What do you want to bet they'd pull auctions of other Scientology-questionable stuff that isn't e meters?

    Put a DVD copy of Anonymous' Scientology protests [youtube.com] up for sale and watch what happens. What do you want to bet that it winds up deleted? Blocking e meter sales my ass - this is nothing more than some goofy cult making decisions about what you're allowed to buy. Don't let it happen!

    These people are batshit fucking insane. Don't legitimize them by giving them any sort of power, control, or authority whatsoever.

  • by WolfTheWerewolf (84066) on Tuesday February 19, 2008 @04:31PM (#22479616)
    ... so the CoS can get the name and address of the auction lister, then Fair Game them as they see fit.
    According to eBay's VeRO ToS they will gladly hand this information over.
  • Who cares? (Score:5, Insightful)

    by EmbeddedJanitor (597831) on Tuesday February 19, 2008 @04:38PM (#22479710)
    If someone is drinking the Scientology Kool Aid, then does it really matter whether or not they get discounted second hand equipment? If Scientology has their hooks into you they will get your money one way or another.

    What they're really trying to control is the purchase of scientology collectables by non-scientologists.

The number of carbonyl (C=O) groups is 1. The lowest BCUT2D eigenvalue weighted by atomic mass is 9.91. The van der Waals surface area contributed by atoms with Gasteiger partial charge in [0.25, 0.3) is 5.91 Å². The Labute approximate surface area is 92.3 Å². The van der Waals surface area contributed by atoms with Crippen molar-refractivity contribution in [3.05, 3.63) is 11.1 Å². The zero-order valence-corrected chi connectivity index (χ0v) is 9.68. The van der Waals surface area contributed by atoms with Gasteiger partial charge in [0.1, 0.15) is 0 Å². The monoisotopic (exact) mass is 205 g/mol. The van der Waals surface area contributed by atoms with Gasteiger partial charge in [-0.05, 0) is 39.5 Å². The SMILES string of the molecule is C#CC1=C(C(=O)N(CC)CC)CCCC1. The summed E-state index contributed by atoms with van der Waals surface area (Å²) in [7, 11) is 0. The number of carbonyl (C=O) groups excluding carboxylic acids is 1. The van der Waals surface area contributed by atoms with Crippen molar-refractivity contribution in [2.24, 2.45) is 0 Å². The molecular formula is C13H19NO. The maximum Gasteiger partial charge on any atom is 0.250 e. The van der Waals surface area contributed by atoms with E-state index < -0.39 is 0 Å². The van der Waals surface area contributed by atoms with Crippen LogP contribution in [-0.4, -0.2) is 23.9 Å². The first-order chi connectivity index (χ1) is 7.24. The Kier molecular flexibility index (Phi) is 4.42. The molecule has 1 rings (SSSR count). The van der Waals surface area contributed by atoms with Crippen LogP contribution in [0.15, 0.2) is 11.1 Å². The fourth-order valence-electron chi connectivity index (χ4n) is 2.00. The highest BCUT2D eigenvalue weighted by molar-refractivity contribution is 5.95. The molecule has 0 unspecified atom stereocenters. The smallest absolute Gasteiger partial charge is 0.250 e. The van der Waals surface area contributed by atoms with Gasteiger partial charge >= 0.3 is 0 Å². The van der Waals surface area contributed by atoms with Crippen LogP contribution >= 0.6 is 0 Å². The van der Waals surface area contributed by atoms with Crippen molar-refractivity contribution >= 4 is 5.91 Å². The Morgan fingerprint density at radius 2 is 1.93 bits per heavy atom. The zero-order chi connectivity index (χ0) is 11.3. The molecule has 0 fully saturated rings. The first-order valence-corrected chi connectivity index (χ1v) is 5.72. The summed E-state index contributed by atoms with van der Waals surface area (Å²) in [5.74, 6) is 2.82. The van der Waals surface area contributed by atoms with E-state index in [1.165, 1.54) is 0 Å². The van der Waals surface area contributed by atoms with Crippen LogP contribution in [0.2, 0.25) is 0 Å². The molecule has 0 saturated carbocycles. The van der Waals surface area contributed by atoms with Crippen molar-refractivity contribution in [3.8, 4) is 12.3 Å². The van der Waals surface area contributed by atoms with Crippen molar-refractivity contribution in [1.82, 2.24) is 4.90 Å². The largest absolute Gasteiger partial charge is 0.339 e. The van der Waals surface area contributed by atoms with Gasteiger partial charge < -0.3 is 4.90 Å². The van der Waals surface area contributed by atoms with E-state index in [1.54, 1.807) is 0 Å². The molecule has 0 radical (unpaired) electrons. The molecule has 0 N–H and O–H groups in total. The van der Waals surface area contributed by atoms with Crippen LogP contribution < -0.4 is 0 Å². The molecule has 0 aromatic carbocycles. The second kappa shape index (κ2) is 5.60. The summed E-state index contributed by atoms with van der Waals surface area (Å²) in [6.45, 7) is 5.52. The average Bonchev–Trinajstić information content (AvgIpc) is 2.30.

• by Kashra (1109287) on Tuesday February 19, 2008 @04:39PM (#22479728) Homepage
    Of course, another completely misleading headline and article summary.

    The VeRO program does not provide direct access to eBay's database to delete items. It is a fast-track for manufacturers to submit deletion requests for items they believe are infringing on their copyrights. Every time an auction is deleted, the VeRO program gives eBay the proper documents holding the manufacturers legally responsible for their claim of copyright infringement.

    Taking a simple look at the program's description [ebay.com] reveals that ANY auction being deleted through this program can be reinstated, automatically, by the user, within 10 days. They simply have to do the same thing the manufacturer did: claim legal responsibility for their auction, in writing.

    Now, there's no doubt that I, as a private individual, would never risk challenging the very well funded battery of lawyers the Church of Scientology has to keep me in line. Even though I know they have no leg to stand on, I can't afford the legal battle. But I wouldn't cry that its eBay's fault, when eBay gave me the option to directly challenge the "manufacturer".